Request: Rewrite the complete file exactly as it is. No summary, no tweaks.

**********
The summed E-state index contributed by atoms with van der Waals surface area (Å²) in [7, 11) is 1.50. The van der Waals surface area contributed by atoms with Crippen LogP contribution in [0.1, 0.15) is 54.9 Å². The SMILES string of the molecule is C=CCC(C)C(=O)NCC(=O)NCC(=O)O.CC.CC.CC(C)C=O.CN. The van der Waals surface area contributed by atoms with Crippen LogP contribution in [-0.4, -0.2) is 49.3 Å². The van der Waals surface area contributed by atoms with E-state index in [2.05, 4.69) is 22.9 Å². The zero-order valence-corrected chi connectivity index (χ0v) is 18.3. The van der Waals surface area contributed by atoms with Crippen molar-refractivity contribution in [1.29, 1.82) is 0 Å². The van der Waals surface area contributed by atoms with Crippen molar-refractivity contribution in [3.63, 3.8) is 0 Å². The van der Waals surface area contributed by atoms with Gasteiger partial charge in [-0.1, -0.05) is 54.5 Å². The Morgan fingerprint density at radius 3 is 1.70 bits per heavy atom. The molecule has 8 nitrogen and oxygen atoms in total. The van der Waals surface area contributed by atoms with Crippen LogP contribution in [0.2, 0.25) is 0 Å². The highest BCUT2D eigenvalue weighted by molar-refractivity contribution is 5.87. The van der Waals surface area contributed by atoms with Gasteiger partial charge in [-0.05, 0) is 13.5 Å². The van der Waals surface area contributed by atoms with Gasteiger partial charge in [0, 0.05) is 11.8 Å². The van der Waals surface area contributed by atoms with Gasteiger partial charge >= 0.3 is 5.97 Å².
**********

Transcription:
The summed E-state index contributed by atoms with van der Waals surface area (Å²) in [7, 11) is 1.50. The van der Waals surface area contributed by atoms with Crippen LogP contribution in [0.1, 0.15) is 54.9 Å². The SMILES string of the molecule is C=CCC(C)C(=O)NCC(=O)NCC(=O)O.CC.CC.CC(C)C=O.CN. The van der Waals surface area contributed by atoms with Crippen LogP contribution in [-0.4, -0.2) is 49.3 Å². The van der Waals surface area contributed by atoms with E-state index in [2.05, 4.69) is 22.9 Å². The zero-order valence-corrected chi connectivity index (χ0v) is 18.3. The van der Waals surface area contributed by atoms with Crippen molar-refractivity contribution in [1.29, 1.82) is 0 Å². The van der Waals surface area contributed by atoms with Crippen molar-refractivity contribution in [3.63, 3.8) is 0 Å². The van der Waals surface area contributed by atoms with Gasteiger partial charge in [-0.1, -0.05) is 54.5 Å². The Morgan fingerprint density at radius 3 is 1.70 bits per heavy atom. The molecule has 8 nitrogen and oxygen atoms in total. The van der Waals surface area contributed by atoms with Crippen LogP contribution in [0.2, 0.25) is 0 Å². The highest BCUT2D eigenvalue weighted by molar-refractivity contribution is 5.87. The van der Waals surface area contributed by atoms with Gasteiger partial charge in [-0.05, 0) is 13.5 Å². The van der Waals surface area contributed by atoms with Gasteiger partial charge in [0, 0.05) is 11.8 Å². The van der Waals surface area contributed by atoms with Gasteiger partial charge >= 0.3 is 5.97 Å².